U.S. multinational corporations have found a safe haven in the Netherlands for tax-free earnings, but now that President Barack Obama is making a stand, it could have an impact on their economy.

So long as U.S. multinational corporations keep their earnings overseas, they are legally safe from paying taxes toward their home base. Netherlands is a corporate tax haven for U.S. multinationals, and together with Ireland and Bermuda, it is sheltering companies’ earnings from the U.S. tax authorities, so says Barack Obama.

This practice is fully legal but the trade-off is a detriment to the U.S. economy, reports Associated Press on Dutch News. U.S. companies typically pay a 35% tax for corporate earnings, or around 22% after certain allowances.

Obama is working on a proposal to cut overseas tax benefits for U.S. multinationals.The idea is to cut tax benefits for those U.S. corporations that invest overseas and use some of their forecasted revenue to gain tax credits for investment in research and development, reports Quentin Fottrell for The Wall Street Journal.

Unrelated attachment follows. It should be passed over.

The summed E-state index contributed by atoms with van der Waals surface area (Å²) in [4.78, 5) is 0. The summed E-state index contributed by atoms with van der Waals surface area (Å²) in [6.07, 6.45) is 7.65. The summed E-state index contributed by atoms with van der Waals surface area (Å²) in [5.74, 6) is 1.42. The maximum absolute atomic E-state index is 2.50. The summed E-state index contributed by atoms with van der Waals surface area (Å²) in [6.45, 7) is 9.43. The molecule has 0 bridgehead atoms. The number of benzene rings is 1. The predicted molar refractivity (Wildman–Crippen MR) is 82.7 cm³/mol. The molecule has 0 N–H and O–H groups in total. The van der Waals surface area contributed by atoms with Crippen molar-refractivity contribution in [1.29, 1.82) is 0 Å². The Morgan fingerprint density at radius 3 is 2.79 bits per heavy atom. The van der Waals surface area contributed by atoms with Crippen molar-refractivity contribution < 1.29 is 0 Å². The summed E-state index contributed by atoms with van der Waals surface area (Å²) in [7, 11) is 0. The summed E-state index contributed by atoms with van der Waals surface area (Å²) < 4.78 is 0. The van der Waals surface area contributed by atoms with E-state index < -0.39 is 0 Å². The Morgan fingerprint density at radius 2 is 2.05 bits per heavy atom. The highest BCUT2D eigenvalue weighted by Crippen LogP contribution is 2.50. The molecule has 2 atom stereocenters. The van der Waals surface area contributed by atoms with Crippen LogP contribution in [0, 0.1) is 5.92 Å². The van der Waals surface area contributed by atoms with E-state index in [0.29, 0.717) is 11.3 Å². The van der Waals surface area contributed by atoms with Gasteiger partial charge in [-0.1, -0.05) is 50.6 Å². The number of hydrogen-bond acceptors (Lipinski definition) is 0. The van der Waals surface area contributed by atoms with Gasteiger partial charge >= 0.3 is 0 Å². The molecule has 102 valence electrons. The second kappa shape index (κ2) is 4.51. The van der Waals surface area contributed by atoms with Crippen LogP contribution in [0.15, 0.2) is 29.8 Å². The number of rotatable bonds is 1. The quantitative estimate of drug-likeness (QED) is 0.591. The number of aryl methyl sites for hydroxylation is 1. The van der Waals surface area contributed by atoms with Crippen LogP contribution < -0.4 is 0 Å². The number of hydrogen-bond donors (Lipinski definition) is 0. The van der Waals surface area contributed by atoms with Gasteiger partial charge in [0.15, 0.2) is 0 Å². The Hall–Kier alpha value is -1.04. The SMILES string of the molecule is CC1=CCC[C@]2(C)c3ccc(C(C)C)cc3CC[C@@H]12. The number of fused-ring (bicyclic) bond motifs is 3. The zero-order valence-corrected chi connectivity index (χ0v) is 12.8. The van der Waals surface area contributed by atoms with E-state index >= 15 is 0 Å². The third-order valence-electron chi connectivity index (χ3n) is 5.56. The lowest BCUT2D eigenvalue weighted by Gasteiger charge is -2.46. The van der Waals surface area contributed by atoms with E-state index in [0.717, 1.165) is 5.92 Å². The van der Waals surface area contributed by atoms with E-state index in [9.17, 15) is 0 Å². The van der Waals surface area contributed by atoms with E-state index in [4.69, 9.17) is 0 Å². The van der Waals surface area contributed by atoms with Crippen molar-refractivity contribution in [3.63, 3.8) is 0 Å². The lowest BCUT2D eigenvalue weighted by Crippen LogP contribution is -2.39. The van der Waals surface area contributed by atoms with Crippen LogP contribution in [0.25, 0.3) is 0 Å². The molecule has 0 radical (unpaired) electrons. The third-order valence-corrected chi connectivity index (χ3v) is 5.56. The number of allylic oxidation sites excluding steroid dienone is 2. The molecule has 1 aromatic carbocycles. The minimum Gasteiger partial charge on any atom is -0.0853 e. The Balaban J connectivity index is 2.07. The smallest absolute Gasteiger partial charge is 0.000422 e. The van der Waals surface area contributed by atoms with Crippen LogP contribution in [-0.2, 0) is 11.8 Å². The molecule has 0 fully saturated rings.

The worst-case scenario for places such as Ireland is less foreign development as well as less attractiveness for multinationals. Despite this speculation, the consumer confidence remains solid within the European Union. A monthly survey of companies and shoppers across the European Union and in the 16 countries that share the euro showed renewed optimism for the first time since May 2007, reports Aoife White for San Diego Union Tribune.

  • iShares MSCI Netherlands Investable Market Index (EWN): up 0.1% year-to-date

The opinions and forecasts expressed herein are solely those of Tom Lydon, and may not actually come to pass. Information on this site should not be used or construed as an offer to sell, a solicitation of an offer to buy, or a recommendation for any product.

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